Survivor is a delight as a little microcosm of humanity. An animated diorama world of greed and bad behavior inside the magic box. What’s not to like?
Twitter, with its 140-character limit, is a short and sweet. In the right hands it can be art form. In the wrong hands? “I’m on the can” or “I’m drinking a smoothie.” Often in the very same tweet.
I’ve been religiously watching Survivor since day one when Richard Hatch won the inaugural season in Borneo. I never miss an episode.
Earlier this year, when Survivor Cagayan, the 28th season, was announced, I did something new. I used Twitter to interact with some contestants on the show. The worlds of Survivor and Twitter collided like chocolate in my peanut butter.
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As a man of science, you think I’d be comfortable with a microwave, a device handy for exciting my molecules.
I placed my mug of cold coffee in the microwave and closed the door. Using my trusty slide rule I calculated the optimum time. As the seconds ticked down I watched through the meshy window just in case things came to a boil.
Thankfully they did not.
The microwave chirped a friendly beep beep beep so I opened the door and took out the mug. I examined the dark fluid closely.
All seemed well. I stroked my chin thoughtfully. “Hmm,” I said. “I don’t think I’ve ever seen such a flat calm.”
I put the mug on the counter, ensconced the sugar bowl in my loving arms and cued up a teaspoon of sweet heavenly goodness.
As the sugar cascaded into the mug it exploded I was knocked on my ass by a shock wave of exactly 1.21 gigawatts. Covered in burning liquid, I staggered to my feet. Only a crater remained where my mug had been moments before.
I realized I was crying. “Hot water burn baby!!!” I yelled.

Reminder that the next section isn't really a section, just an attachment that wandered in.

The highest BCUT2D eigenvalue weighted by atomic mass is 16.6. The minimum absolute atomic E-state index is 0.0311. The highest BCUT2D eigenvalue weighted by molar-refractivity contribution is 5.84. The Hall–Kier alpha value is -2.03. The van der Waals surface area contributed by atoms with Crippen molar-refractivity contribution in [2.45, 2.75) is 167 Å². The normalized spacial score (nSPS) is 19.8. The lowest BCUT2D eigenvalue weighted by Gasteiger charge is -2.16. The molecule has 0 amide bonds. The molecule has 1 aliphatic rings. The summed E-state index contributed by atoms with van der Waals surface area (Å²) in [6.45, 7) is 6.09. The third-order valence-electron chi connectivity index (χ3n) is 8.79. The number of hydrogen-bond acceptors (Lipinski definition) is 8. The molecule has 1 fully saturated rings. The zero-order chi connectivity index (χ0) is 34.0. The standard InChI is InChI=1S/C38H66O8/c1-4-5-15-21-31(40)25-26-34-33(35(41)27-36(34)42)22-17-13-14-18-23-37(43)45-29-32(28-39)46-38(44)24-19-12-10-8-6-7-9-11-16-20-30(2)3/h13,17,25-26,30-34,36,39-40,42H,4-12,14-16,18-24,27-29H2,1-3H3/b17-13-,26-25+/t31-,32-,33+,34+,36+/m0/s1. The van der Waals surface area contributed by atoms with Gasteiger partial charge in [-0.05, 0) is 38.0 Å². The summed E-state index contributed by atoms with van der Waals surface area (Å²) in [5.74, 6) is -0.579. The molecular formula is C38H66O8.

Experts later determined the blast was equivalent t .42% of the nuclear device set off my North Korea just last week. So I’m in good company.
I can admire the “can do” spirit. I usually do it from afar. I, of course, am a master practitioner of the “no can do” spirit. You may have seen the fictionalized version of me in the movie Aliens. I’m talking about Pvt. Hudson of the Space Marines portrayed spot on by Bill Paxton.
I’ve long extolled the virtues of negativity. So much so that I’ve achieved guru status.
Today I wish to bring you news of a story you may have missed. It wasn’t exactly the top story of the latest news cycles. But it does offer a rare glimpse into the murky and mysterious world of positive thinking.
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Yesterday, during my exclusive coverage of the Yahoo baby flap, I neglected to cover a key point. So exclusive team coverage continues today. Besides, most of you didn’t even notice I posted. Perhaps if I cover the same topic two days in a row I’ll have a shot.
This week, Yahoo announced the selection of their new CEO. Marissa Mayer, a long-time Yahoo employee, takes over with a compensation package that will reportedly pay her more than $100 million over five years based on performance.
Marissa takes over as CEO of the troubled company and fills the position vacated recently by former Yahoo CEO Scott Thompson. In January 2012 Thompson became the CEO. By May 2012, Thompson was shown the door after questions were raised about discrepancies on the resume he provided. On the resume was a computer degree that Thompson did not actually have.